As our taxi took us from the airport to our hotel in Sofia, my first impression was somewhat sad as I saw one crumbling concrete apartment tower block after another. There was hope though when I saw a shiny new shopping mall. Maybe it wouldn't be so bad. And it wasn't. Sofia has its struggles, but it's not Albania. Yes, there are issues but there are signs of growth. There are restored and new buildings, there are plenty of stores and people shopping, lots of restaurants and people dining, large parks with people out enjoying them, and a stadium full of soccer fans.

Don't know who this is, but they leave flowers

Museum of History
Alexander Nevsky Cathedral 

But reminders of days past remain. The picture below is of a monument for the 1300th anniversary of Bulgaria. The monument wasn't intended to look like this. It was built in 1981 and began to fall apart four years later. By the 90s it had deteriorated so badly they had to fence it off. That structural steel was supposed to be hidden. Debates continue about whether to demolish it or restore it.

For Soviet era statues in better condition, we visited the Museum of Socialist Art.

The red star is from the former Party Headquarters

Just a couple of hard working comrades

Lenin. Of course. 

As I said before, Bulgaria is a bargain for tourists. The Bulgarian lev (or BGN) is fixed to the euro at about 2 lev to 1 euro. But since the prices in lev look reasonable to a Western European (or American), essentially everything is "half price". For example, a nice entree in a restaurant was around 12-15 lev. I had a large salad of feta, tomato, lettuce and cucumber that was only 6 lev. A large pizza with a beer might be 7-10 lev. A kilo of cherries at the outdoor market (called Ladies Market) was only 3 lev. Entrance to museums is around 5 lev per person and the taxi ride to the airport was 11.70 lev. By the way, if you should travel there, don't make the mistake of falling for one of the roaming "taxi guys" in the airport arrivals like we did and pay 30 lev for the ride into the city in a taxi that smelled of gas fumes. You will probably do better at the taxi stand. There is a metro but you have to take a shuttle over to the other terminal. If I'd had more time, I might have done some shopping. I saw a number of name brand stores, and I was curious if the prices were lower than what I see in Germany.

I did see a few fabric stores but didn't go in. I find travel fabric harder to shop for unless I know there's a good chance I'll find some really special fabric that I can't get at home. What I saw in windows of these stores looked like pretty great bargains. Just passing by, I saw tags on some bolts that said 2.99 or 4, which I assume would have been 3-4 lev per meter, so at € 1.5 - 2  that's a terrific bargain! But I don't need to buy fabric just because it's cheap.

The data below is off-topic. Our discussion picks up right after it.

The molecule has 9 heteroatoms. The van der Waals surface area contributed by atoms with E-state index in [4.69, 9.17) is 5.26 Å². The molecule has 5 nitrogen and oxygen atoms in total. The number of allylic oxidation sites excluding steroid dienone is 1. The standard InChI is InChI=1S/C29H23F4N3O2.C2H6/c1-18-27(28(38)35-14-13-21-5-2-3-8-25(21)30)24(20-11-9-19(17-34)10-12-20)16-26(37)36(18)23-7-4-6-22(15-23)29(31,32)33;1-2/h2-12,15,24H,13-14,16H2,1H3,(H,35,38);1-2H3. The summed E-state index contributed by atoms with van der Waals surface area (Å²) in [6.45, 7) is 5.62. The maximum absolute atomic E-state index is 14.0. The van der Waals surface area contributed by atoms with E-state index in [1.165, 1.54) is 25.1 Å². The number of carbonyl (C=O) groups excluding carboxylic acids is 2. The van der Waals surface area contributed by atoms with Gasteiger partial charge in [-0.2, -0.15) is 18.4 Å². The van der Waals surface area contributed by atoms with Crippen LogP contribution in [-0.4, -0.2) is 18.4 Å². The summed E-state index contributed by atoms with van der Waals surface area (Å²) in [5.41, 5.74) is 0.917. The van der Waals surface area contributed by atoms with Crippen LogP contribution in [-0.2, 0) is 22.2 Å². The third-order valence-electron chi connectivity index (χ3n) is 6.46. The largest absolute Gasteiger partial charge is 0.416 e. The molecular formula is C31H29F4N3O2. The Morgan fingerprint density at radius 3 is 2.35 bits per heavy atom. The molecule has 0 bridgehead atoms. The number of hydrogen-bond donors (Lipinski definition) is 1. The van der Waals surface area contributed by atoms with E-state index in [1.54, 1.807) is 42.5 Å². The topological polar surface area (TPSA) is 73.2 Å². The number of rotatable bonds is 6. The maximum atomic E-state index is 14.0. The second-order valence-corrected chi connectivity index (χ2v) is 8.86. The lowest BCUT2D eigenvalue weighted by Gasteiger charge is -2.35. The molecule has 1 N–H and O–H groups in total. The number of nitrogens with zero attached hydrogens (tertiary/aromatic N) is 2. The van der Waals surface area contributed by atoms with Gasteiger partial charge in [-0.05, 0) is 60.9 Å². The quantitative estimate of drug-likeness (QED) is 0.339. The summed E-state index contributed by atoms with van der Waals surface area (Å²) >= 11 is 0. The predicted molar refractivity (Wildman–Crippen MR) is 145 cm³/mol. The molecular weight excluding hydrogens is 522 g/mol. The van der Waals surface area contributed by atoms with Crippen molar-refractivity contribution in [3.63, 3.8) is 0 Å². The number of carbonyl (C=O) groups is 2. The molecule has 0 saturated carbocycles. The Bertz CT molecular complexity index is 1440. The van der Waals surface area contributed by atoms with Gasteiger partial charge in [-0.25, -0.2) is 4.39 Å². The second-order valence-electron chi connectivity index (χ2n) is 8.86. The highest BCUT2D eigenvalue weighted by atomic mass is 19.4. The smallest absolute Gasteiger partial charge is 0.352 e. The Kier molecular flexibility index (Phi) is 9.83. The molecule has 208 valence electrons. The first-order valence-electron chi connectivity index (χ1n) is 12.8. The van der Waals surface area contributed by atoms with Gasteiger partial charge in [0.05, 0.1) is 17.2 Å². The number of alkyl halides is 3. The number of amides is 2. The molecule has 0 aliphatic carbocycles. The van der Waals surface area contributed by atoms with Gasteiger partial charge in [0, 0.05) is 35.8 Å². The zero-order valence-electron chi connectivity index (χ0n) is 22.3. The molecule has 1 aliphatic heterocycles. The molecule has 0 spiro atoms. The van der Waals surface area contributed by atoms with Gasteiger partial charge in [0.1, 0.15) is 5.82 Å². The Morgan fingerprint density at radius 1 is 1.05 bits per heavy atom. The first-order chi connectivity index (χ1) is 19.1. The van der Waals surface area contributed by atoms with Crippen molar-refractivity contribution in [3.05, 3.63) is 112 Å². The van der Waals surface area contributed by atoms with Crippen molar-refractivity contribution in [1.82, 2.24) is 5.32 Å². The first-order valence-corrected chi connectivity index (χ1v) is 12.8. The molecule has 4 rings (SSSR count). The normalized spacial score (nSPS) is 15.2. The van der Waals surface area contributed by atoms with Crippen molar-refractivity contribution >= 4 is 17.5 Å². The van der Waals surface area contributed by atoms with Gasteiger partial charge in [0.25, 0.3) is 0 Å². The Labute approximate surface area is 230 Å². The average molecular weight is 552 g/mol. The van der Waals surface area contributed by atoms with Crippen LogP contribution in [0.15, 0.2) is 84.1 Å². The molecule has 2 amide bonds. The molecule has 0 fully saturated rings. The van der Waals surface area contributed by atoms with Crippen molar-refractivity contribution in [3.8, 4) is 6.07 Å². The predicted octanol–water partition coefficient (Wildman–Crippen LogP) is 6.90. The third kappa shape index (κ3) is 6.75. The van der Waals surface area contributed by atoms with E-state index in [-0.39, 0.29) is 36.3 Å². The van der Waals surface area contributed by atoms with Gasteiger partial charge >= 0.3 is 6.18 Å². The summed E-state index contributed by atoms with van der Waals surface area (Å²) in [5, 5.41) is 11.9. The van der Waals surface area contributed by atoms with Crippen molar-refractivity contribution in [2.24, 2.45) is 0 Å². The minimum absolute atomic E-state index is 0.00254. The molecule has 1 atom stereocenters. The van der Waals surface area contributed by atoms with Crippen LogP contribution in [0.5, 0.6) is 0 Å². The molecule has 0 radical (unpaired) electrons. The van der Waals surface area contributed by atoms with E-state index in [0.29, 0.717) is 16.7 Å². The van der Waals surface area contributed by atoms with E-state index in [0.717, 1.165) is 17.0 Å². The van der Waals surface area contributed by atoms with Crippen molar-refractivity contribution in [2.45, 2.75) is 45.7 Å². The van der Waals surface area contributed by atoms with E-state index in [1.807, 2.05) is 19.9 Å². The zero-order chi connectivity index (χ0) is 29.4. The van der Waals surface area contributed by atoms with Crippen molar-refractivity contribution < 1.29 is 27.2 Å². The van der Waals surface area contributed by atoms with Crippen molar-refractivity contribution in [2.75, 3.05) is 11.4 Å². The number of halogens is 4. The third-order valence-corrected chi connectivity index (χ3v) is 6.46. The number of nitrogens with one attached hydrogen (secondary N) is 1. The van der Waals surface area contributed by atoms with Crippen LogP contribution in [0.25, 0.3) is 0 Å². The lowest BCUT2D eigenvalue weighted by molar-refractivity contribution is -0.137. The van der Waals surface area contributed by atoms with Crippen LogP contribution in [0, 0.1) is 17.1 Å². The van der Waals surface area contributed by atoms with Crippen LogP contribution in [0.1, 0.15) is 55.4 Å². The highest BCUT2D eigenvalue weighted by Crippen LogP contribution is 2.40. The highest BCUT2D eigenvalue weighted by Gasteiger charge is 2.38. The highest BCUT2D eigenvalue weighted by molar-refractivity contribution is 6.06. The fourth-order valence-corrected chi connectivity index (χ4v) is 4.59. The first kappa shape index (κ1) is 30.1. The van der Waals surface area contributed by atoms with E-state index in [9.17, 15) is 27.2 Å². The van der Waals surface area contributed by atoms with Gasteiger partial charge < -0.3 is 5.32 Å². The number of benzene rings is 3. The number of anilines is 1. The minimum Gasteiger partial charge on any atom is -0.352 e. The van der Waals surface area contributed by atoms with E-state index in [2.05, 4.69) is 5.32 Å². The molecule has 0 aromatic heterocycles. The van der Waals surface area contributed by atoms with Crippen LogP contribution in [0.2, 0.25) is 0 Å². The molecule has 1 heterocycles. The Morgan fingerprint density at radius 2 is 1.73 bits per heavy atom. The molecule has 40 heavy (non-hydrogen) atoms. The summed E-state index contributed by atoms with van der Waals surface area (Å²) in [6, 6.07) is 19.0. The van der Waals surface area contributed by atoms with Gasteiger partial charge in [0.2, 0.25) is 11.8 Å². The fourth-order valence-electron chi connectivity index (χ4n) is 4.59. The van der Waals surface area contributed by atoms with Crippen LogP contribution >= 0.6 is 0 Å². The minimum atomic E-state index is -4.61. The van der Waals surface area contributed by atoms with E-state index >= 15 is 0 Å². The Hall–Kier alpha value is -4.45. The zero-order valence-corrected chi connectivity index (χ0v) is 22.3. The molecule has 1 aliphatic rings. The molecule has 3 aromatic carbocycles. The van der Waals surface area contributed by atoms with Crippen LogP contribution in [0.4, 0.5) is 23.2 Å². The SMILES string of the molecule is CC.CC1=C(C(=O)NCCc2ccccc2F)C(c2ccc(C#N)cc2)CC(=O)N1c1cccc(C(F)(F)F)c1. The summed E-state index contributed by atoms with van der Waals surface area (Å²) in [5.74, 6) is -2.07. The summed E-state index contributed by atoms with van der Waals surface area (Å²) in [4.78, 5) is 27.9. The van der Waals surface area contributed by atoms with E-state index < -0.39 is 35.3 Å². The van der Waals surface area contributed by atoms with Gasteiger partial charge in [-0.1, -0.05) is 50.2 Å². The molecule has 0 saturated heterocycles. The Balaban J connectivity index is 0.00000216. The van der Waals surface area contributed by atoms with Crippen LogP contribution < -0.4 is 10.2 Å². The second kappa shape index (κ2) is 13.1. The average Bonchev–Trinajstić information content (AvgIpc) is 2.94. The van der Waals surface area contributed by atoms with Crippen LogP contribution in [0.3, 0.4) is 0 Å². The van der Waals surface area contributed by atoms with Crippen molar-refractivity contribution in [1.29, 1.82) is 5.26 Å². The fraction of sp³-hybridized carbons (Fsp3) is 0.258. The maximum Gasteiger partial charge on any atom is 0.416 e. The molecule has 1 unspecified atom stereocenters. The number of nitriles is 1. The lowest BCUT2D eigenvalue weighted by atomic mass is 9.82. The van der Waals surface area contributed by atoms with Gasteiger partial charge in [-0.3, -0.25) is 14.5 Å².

Yarn, however, is another story. I like buying yarn that is local to the region or country and one or two skeins can easily be squished into my luggage. Knowing that my stash already overflows, I didn't set out to find any yarn shops in Sofia and didn't see any so I don't know what the offerings are there, but by chance I passed one in Plovidiv. We had some time before our return train to Sofia, so I stopped in and bought some Bulgarian yarn - 200 grams for 4 lev. Earlier, while in the old town of Plovdiv, I stopped in one of the antique shops and bought two old spindles for 10 lev - tourist prices perhaps and maybe I could have bargained, but € 5 was ok with me! Bulgaria is a country rich in handicraft culture, so finding spindles in the antique store was not so unusual I guess.

Since I like seeing examples of handicrafts, a visit to the Ethnographic Museum in Sofia was a good place to go on a rainy morning. It's quite small but cost only 5 lev for entry. (I read that the Ethnographic Museum in Plovidiv is very nice but it was closed on Monday, the day we visited). They have many examples of Bulgarian clothing - sadly some a bit moth worn, which I was keen to notice after my recent run-in with moths.

I love the use of buttons for decoration!

The highlight of the museum was meeting a weaver and watching her work on her vertical loom.

She weaves at the museum every day (except Monday when they're closed) and puts on exhibits there with her guild. She was pleased to hear that I weave and was happy to describe how her loom worked and demonstrate how she weaves. She also showed me some of her rugs/wall hangings she has woven and she talked about the meanings of the motifs on them. She had a small book of Bulgarian weaving designs, which I was so hoping they'd have for sale at the gift shop, but sadly they did not.

The gift shop had some nice things - actually some of the nicest souvenirs in Sofia - but this spinning wheel on the top shelf caught my eye. I think it actually was for sale. The tag on it says "250", lev I assume. Didn't think I could get it home on my cheap Wizz Air flight though.

We also visited the Archaeology Museum in Sofia where they had a nice exhibit of items from Neolithic through Roman times.

First some pictures of things related to spinning, sewing and weaving:

Spindle whorls!
More tools from ancient handicrafts

Belt hardware. I love the way they displayed these - you get an idea of how they were used.

There were some very lovely things in this museum:

This is an invitation for the circus games - fights between men and animals

This is a salt box - the top part of the head of Pan hinged open

Beautiful gold work!

Plovdiv was about a 3 hour train ride from Sofia. The ride was long and a bit bumpy, but the scenery of the mountains and farmland is pretty. Plovdiv has a nice old town area and some significant Roman ruins to see:

The Stadium of Phillippopolis is partly excavated underneath the main shopping street

The Theater of Philippopolis
I wish we could have also toured some museums there, but it was Monday and most were closed.

All in all, a pleasant visit. I recommend Sofia, for the history, the culture, the food and the bargains!

And Wizz Air wasn't a bad way to travel there. Pretty cheap tickets and they even had Bulgarian white wine.